PUBLISHED ON: 10 April 2018

Sheila McNicol describes how the day she stopped wearing her wig was the day she came to terms with how she looked.

Sheila McNicol after her hair grew back, with a pixie cut style

I didn’t believe it

Sheila’s first reaction to her breast cancer diagnosis was one of total disbelief.

She’d found a lump in her breast in early December 2014. But since her doctor thought it probably wasn’t something to worry about, she didn’t give it another thought over Christmas and New Year.

Tests confirmed, however, that the lump was breast cancer, and Sheila was given the news on 21 January 2015.

Sheila, 60 from Airdrie, describes a flurry of letters and appointments to meet healthcare professionals. ‘I thought: “Why are they doing this?” I expected a phone call to say they’d got it wrong.’

She even asked partner Ross to check it was really her name on the letters.

I was told I would lose my hair

Sheila was told she would lose her hair

Reality hit home when Sheila met her breast care nurse, who explained what was going to happen.

‘I was told I was going to lose my shoulder-length blonde hair, which I loved and had worked so hard to keep,' says Sheila, who had been blonde since her mid-30s. 'That’s when it really hit me that this was serious.’

Going through treatment was ‘horrendous’, and chemotherapy made her very ill. ‘I went totally off food, I was sick… I had everything going,’ says Sheila.

Sheila dreaded losing her hair most, and eventually went to a hairdresser to get it shaved off. ‘I waited until the last minute,’ she says. ‘Hair was falling out everywhere.’

Despite her initial fear, when Sheila’s hair was finally gone, she felt as if a weight had been lifted. ‘I thought: I can do this,’ she says.

Support from friends and family made ‘a huge difference’

‘I was very blessed to have people around me,’ says Sheila. ‘Ross, my partner, was amazing. We had only lived together for about six months when I was diagnosed. He didn’t let me get too down. He encouraged me all the way.’

Another source of support came in the surprising shape of a puppy called Bobbi.

‘Before I was diagnosed I had got a wee poodle. She helped me and Ross through a lot. When you feel dreadful, this wee thing gives you a lick and lies down next to you, and you feel: I can do this.’

Using Breast Cancer Care’s information, online Forum and Helpline also made a big difference.

Deciding to ditch the wig

Sheila decided not to wear her wig anymore

After her hair had gone, Sheila was adamant that she would wear a wig until it had grown back.

‘I hated my wig with a passion,’ she says. ‘I hated wearing it and was terrified it would fall off. But I didn’t want to go out without it.’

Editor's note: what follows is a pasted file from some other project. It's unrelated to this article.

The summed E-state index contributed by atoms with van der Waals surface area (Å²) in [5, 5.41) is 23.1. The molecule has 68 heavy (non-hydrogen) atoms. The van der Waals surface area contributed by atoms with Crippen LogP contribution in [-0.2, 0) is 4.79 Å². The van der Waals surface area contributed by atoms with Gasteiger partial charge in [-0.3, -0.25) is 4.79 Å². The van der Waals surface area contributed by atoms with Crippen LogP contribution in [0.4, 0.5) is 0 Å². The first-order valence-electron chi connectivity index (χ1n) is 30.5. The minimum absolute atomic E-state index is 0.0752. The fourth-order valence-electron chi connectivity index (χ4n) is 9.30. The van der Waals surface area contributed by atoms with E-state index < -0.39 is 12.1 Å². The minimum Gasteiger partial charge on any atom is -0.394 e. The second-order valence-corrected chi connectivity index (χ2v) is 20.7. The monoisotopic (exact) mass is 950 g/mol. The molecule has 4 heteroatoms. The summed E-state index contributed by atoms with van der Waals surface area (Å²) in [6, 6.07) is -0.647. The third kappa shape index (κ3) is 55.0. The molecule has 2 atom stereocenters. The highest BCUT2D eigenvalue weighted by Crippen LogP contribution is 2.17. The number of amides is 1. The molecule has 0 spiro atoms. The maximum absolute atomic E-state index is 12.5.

However, a few months after her treatment finished, she had a sudden change of heart.

‘I woke up one Saturday morning in September. My hair was about a quarter of an inch long. I came downstairs and said to Ross: “I’m not wearing my wig anymore”.’

Sheila even phoned her mother and best friend Nancy to tell them she was ditching the wig. That night, she went out for the first time without it.

‘Ross’s family owns a nightclub. I went to the club that night with no wig on and I felt great. It was the first time I accepted me for who I am.

‘I wasted a lot of energy on the way I look,’ says Sheila, who no longer finds herself checking for roots in the mirror. ‘That person with the long blonde hair isn’t there anymore.’

You’re not alone

It’s now just over three years since Sheila was struggling to take in the news that she had breast cancer.

‘I’m doing really well,’ she says. ‘I’m a Volunteer Speaker for Breast Cancer Care and I’ve had a lot of fun in the last year since I started volunteering.’

Sheila also recently retired from teaching. ‘I lived to work at one point,’ she says. ‘I thought I would miss working, but I don’t.

‘I’m happy with life. I’ve got everything: my family, my home, Ross, the dogs. These experiences taught me that.’

Sheila’s advice to anyone going through breast cancer is to use all the support you can muster. ‘Family, friends, and information and support from Breast Cancer Care.

‘I went on the Forum when I didn’t want to worry people. I used the Helpline. It made a big difference just to know someone else is there.

‘You feel lonely even though you have everybody around you. You feel like you’re the only person going through this. But then you find that you’re not.’

For some people, hair loss is one of the hardest parts of breast cancer treatment. You may like to read our information about breast cancer and hair loss.  

Find out more